Anangu Aboriginal Artists And Their Dreamtime Stories
David Wroth from Japingka Gallery talks about new works from Aboriginal artists of the APY lands in South Australia..
Artists from the APY lands in South Australia have built a strong profile over the last fifteen years. Their work is known for the use of vibrant colour and stories that link powerfully into the ancestral Dreaming stories of their lands. The compositions and the structures of the paintings are bold.
In this exhibition, we have several collaborative paintings as well as individual works from Anangu artists from the APY lands. If you stand in a room full of this work, it is strong. It is powerful. It emits a real sense of connection to country and connection to the creation stories on country.
It's been a pleasure to curate this exhibition. The group of women artists who we focus on in this show have produced some fabulous works. Some of them are working within family groups, so we have a mother and daughter, and sometimes grandmother and granddaughter working together to create stories that are shared down family lines.
The first painting we see on the central wall of the gallery is one of several of the fantastic collaborations between Madeline Curley and Carolanne Ken. This is the Seven Sisters Dreaming story captured in full energy. It feels like the whole universe is spinning in front of us, a vision across the Australian continent. The energy is there in this painting, as it deals with the whole process of creation. You have the feeling that massive forces are being moved. This painting has had a great response from everyone as they come to see it.
Many of the smaller and more intimate works in the exhibition are from the artist Alison Munti Riley. Alison paints the Seven Sisters story. There is structure to her paintings, a geometric layering of country and story. Several of her works break out into a much more organic treatment of the subject. They show how a journey takes place, both in the constellations moving in the sky and the songline that moves across the land. Many of the paintings have a symmetry and a parallel structure that suggests the whole structure of Dreaming stories and the way they're passed down traditionally word for word. We see something in that structure of a Dreaming story that is also part of the structure of the social network. It's part of the family cohesion that the artists adhere to when they tell these very ancient stories. These were learned by heart from their grandparents and great-grandparents, going way back into the past.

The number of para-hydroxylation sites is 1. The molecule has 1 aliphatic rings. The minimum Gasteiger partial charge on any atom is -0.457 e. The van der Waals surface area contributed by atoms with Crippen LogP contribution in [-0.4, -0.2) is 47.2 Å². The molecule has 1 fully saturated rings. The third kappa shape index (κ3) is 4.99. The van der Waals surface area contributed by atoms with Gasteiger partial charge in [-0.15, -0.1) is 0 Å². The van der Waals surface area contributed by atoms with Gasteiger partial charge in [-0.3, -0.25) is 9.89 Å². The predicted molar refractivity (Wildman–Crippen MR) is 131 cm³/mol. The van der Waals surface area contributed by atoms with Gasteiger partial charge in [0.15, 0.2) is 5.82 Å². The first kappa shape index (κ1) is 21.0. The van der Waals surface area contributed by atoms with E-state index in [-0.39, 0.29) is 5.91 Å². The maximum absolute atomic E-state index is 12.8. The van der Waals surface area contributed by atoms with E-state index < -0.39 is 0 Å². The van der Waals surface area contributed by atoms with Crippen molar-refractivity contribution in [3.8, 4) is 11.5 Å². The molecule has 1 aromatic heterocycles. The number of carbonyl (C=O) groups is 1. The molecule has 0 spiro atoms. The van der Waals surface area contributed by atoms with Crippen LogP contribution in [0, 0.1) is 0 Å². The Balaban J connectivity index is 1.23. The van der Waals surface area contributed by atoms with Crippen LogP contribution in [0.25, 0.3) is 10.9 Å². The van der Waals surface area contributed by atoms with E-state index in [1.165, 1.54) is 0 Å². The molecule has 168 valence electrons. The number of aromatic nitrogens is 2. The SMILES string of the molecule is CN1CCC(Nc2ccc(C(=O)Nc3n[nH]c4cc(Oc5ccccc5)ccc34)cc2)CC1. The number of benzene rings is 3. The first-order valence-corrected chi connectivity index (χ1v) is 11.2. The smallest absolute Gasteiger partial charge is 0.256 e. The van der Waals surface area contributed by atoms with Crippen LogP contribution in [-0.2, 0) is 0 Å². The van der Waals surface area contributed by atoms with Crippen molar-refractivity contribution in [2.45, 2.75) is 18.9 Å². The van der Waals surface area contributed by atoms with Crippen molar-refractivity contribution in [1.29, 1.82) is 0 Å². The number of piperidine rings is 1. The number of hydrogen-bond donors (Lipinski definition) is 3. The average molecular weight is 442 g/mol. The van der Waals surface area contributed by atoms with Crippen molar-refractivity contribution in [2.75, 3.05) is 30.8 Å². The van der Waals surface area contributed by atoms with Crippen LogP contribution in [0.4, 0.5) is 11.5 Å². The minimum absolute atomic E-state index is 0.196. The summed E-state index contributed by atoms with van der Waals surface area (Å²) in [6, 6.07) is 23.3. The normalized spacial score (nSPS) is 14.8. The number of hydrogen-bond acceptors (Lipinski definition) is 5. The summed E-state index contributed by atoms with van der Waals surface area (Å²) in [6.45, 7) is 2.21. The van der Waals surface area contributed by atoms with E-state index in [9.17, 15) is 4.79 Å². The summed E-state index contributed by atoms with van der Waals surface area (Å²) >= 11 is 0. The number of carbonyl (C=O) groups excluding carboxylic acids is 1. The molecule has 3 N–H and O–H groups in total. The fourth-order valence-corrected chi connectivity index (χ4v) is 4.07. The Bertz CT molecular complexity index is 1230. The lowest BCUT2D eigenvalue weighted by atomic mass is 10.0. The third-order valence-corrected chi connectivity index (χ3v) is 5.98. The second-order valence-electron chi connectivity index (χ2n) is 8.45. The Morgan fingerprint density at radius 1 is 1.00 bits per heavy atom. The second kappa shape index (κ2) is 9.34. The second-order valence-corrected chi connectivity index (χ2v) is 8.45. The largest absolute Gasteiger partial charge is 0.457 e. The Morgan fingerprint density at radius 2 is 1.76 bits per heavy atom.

Clarise Tunkin has a number of fabulous paintings in the show. This particular painting is a collaboration with her mother Teresa Baker. It is the retelling of the ancestral story of Marlilu. Clarise says that her mother took her to this site on their homelands when she was a teenager. It forms one of the major stories that Clarise Tunkin paints in her work.
It is wonderful to see mother and daughter working on a subject that is a shared narrative from their cultural inheritance. It also comes through their grandmother Kay Baker. This is a strong group of women artists reinforcing their connection to country through their paintings. Clarise's work is imbued with deep red colours, they are intensely strong combinations, multiple hues of reds and oranges. The movement, both of country and of the songlines, the multiple events that are happening within this painting, show us a story that is moving and powerfully presented.
Imitjala Curley is a distinctive painter among the group. She is not a dot painter. She uses bands of colour applied in thick lines. She creates her whole painting from layers of drawing that are composed of linear structures. She then overlays that drawing with the next drawing and a new group of colours. This painting has these extraordinary pink and orange colours. There's something quite sandy, quite earthy about the colours. And yet they are fresh and joyous.
You can see through the layers as though we're looking through the vegetation or through plants that are fruit-bearing. This is a way of looking at the landscape through what it produces. The artist has called this work My Country. It is painted in a strikingly different style to the other artists in the exhibition and it is a wonderful artwork. It does refer to a naive style where you don't have such a structured perspective. Everything is layered on top as though the whole world is taking place all at once.
This is a really rewarding painting. It's very structured - it is a collaboration between Patricia Tunkin and Carolanne Ken. There's something very defined about this painting in its structure and composition. It's quite concrete compared to some of the other paintings in the show. I like it for its energy and I enjoy the very clear structure. It contributes another aspect to this whole vision of the APY lands created by these Anangu artists.